All subjects in this study were diagnosed in the following manner: at least one family member, after giving written informed consent, underwent an interview based on the Diagnostic Evaluation After Death (19) and the Structured Clinical Interview for DSM-IV (SCID) (20). Family members gave permission for clinical records to be obtained from mental health treatment providers for all cases of suicide and when a comparison subject had a history of mental health treatment. An attempt was made to collect all the available records on each subject, with the appropriate data then extracted from the records and collated by using the Diagnostic Evaluation After Death. Two senior psychiatrists provided independent DSM-IV diagnoses. These diagnoses were compared and discrepancies were resolved by means of a consensus conference. Similarly, the nonpsychiatric comparison subjects were verified as having been free from mental illnesses by using these consensus diagnostic procedures. Data on suicide victims were collected and the circumstances of the suicide were determined by using the Diagnostic Evaluation After Death form during the same interview process. Subjects were considered to be suicide victims only if the manner of death was determined to be suicide by the medical examiner. For subjects diagnosed with major depressive disorder, symptoms were present in the days before death. The protocol for tissue sampling and retrospective assessments was approved by the institutional review board of the University of Maryland. This study was also approved by the institutional review board of the University of Illinois at Chicago.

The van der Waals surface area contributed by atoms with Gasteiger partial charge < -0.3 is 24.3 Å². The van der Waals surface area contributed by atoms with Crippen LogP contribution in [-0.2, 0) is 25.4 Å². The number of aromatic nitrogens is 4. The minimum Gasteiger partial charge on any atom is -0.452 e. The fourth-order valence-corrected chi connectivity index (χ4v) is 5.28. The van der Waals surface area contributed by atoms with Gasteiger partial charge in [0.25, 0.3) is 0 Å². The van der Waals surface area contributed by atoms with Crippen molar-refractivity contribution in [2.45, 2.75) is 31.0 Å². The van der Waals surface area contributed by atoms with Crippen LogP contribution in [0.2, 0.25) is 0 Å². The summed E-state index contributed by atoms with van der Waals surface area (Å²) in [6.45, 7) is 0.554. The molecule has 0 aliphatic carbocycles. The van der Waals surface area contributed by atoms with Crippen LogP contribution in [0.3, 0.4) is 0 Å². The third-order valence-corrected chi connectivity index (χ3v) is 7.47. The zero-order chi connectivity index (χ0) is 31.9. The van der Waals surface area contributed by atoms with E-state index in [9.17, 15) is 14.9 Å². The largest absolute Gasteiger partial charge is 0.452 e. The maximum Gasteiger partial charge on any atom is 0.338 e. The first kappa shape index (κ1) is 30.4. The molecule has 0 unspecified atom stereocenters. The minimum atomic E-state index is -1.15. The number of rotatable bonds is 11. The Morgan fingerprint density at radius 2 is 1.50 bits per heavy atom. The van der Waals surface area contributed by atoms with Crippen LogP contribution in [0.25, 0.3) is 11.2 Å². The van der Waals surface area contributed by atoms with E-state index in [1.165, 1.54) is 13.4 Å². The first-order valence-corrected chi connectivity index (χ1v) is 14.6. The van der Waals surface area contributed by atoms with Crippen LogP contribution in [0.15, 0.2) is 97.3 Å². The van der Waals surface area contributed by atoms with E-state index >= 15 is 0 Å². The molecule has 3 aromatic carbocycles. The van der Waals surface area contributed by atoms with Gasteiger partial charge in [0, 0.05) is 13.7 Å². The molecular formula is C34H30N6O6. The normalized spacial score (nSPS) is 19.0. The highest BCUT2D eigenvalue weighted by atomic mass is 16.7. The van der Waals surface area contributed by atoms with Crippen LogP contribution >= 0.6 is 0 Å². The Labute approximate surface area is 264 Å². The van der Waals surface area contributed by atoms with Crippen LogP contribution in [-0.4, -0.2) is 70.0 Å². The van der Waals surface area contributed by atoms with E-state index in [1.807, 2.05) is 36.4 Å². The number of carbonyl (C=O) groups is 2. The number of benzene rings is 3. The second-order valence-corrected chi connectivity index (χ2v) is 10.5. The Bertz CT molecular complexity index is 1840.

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Determination of Bmax and KD of [3H]cAMP Binding

Specific [3H]cAMP binding was performed as previously described (21). Brain samples were homogenized in 10 volumes of ice-cold buffer containing 20 mM of Tris-HCl (pH 7.4 at 25°C), 2 mM of ethylenediaminetetraacetic acid (EDTA), 25 mM of 2-mercaptoethanol,4-(2-aminoethyl) benzenesulfonyl fluoride, and 10 μg/ml of leupeptin. The homogenate was centrifuged at 100,000 g for 60 minutes. The supernatant (S1) was saved. The pellet was resuspended in the same buffer and centrifuged again at 100,000 g for 60 minutes. This supernatant (S2) was combined with S1 and used as the cytosol fraction; the pellet was homogenized in the same buffer and used as the membrane fraction. The protein content was determined in these two fractions according to the procedure of Lowry et al. (22) by using bovine serum albumin as the standard. [3H]cAMP binding was performed in triplicate in an incubation buffer containing 20 mM of phosphate buffer (pH 7.4 at 25°C), 2 mM of EDTA, and 15 mM of 2-mercaptoethanol (PEM buffer); [3H]cAMP (0.25–10 nM); membrane or cytosol fraction (∼25 μg protein); 0.25 mg of bovine serum albumin; and 1.5 mM 3-isobutyl-1-methylyxanthine in a total volume of 500 μl. The incubation was carried out at 25°C for 60 minutes and terminated by rapid filtration under vacuum by using a Brandel Cell Harvester (Biomedical Research and Development Laboratories Inc., Gaithersburg, Md.) followed by three washes with 2 ml of cold PEM buffer. The radioactivity retained on the filter was counted by using a liquid scintillation counter. Nonspecific binding was defined as the radioactivity bound in the presence of 5 μM cAMP. Bmax and KD were calculated by Scatchard plots by using the EBDA program (23).

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Determination of Protein Kinase A Activity

Basal and cAMP-stimulated protein kinase A activity were determined in the membrane and cytosol fractions as reported previously (21). This procedure is based on the phosphorylation of a specific substrate, kemptide (Leu-Arg-Arg-Ala-Ser-Leu-Gly), which uses the transfer of γ-phosphate of (γ-32P) ATP by protein kinase A. Protein kinase A activity was determined in the presence and the absence of 100 μM cAMP. The phosphorylated substrate was separated from residual (γ-32P) ATP by spotting 20 μl of reaction mixture onto p81 phosphocellulose paper, washing with 75 mM H3PO4, and finally with acetone. Data are expressed as picomoles of 32P phosphate transferred to kemptide substrate/min/mg protein.